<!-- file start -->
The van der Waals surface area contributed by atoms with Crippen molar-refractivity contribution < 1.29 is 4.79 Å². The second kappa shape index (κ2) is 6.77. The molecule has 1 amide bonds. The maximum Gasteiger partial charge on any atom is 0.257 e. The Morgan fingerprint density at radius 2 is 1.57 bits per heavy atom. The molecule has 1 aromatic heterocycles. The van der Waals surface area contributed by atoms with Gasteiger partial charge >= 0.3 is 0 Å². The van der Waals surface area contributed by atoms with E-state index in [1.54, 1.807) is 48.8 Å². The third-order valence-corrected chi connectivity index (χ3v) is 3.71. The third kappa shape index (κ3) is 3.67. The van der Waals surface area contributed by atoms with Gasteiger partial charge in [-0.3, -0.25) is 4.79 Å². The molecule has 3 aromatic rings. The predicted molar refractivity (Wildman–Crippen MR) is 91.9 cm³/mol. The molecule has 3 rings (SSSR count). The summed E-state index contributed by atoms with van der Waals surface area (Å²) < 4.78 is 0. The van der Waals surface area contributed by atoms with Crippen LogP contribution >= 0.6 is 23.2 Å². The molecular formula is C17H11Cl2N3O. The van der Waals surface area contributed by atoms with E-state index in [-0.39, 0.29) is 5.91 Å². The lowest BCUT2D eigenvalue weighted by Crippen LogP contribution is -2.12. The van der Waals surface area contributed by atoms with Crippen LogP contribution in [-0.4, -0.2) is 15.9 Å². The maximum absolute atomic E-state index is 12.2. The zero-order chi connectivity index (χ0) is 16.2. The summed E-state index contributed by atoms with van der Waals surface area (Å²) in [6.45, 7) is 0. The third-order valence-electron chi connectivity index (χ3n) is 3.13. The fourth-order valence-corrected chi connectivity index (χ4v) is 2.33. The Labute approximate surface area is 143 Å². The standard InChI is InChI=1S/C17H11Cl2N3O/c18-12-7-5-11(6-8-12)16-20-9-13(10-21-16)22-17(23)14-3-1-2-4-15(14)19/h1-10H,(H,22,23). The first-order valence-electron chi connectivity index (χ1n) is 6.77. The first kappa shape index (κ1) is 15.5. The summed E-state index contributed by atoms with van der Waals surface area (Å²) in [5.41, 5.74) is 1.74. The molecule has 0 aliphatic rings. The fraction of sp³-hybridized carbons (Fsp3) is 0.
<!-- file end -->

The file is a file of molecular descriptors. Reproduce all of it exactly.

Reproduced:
The van der Waals surface area contributed by atoms with Crippen molar-refractivity contribution < 1.29 is 4.79 Å². The second kappa shape index (κ2) is 6.77. The molecule has 1 amide bonds. The maximum Gasteiger partial charge on any atom is 0.257 e. The Morgan fingerprint density at radius 2 is 1.57 bits per heavy atom. The molecule has 1 aromatic heterocycles. The van der Waals surface area contributed by atoms with Gasteiger partial charge >= 0.3 is 0 Å². The van der Waals surface area contributed by atoms with E-state index in [1.54, 1.807) is 48.8 Å². The third-order valence-corrected chi connectivity index (χ3v) is 3.71. The third kappa shape index (κ3) is 3.67. The van der Waals surface area contributed by atoms with Gasteiger partial charge in [-0.3, -0.25) is 4.79 Å². The molecule has 3 aromatic rings. The predicted molar refractivity (Wildman–Crippen MR) is 91.9 cm³/mol. The molecule has 3 rings (SSSR count). The summed E-state index contributed by atoms with van der Waals surface area (Å²) < 4.78 is 0. The van der Waals surface area contributed by atoms with Crippen LogP contribution >= 0.6 is 23.2 Å². The molecular formula is C17H11Cl2N3O. The van der Waals surface area contributed by atoms with E-state index in [-0.39, 0.29) is 5.91 Å². The lowest BCUT2D eigenvalue weighted by Crippen LogP contribution is -2.12. The van der Waals surface area contributed by atoms with Crippen LogP contribution in [-0.4, -0.2) is 15.9 Å². The maximum absolute atomic E-state index is 12.2. The zero-order chi connectivity index (χ0) is 16.2. The summed E-state index contributed by atoms with van der Waals surface area (Å²) in [6.45, 7) is 0. The third-order valence-electron chi connectivity index (χ3n) is 3.13. The fourth-order valence-corrected chi connectivity index (χ4v) is 2.33. The Labute approximate surface area is 143 Å². The standard InChI is InChI=1S/C17H11Cl2N3O/c18-12-7-5-11(6-8-12)16-20-9-13(10-21-16)22-17(23)14-3-1-2-4-15(14)19/h1-10H,(H,22,23). The first-order valence-electron chi connectivity index (χ1n) is 6.77. The first kappa shape index (κ1) is 15.5. The summed E-state index contributed by atoms with van der Waals surface area (Å²) in [5.41, 5.74) is 1.74. The molecule has 0 aliphatic rings. The fraction of sp³-hybridized carbons (Fsp3) is 0.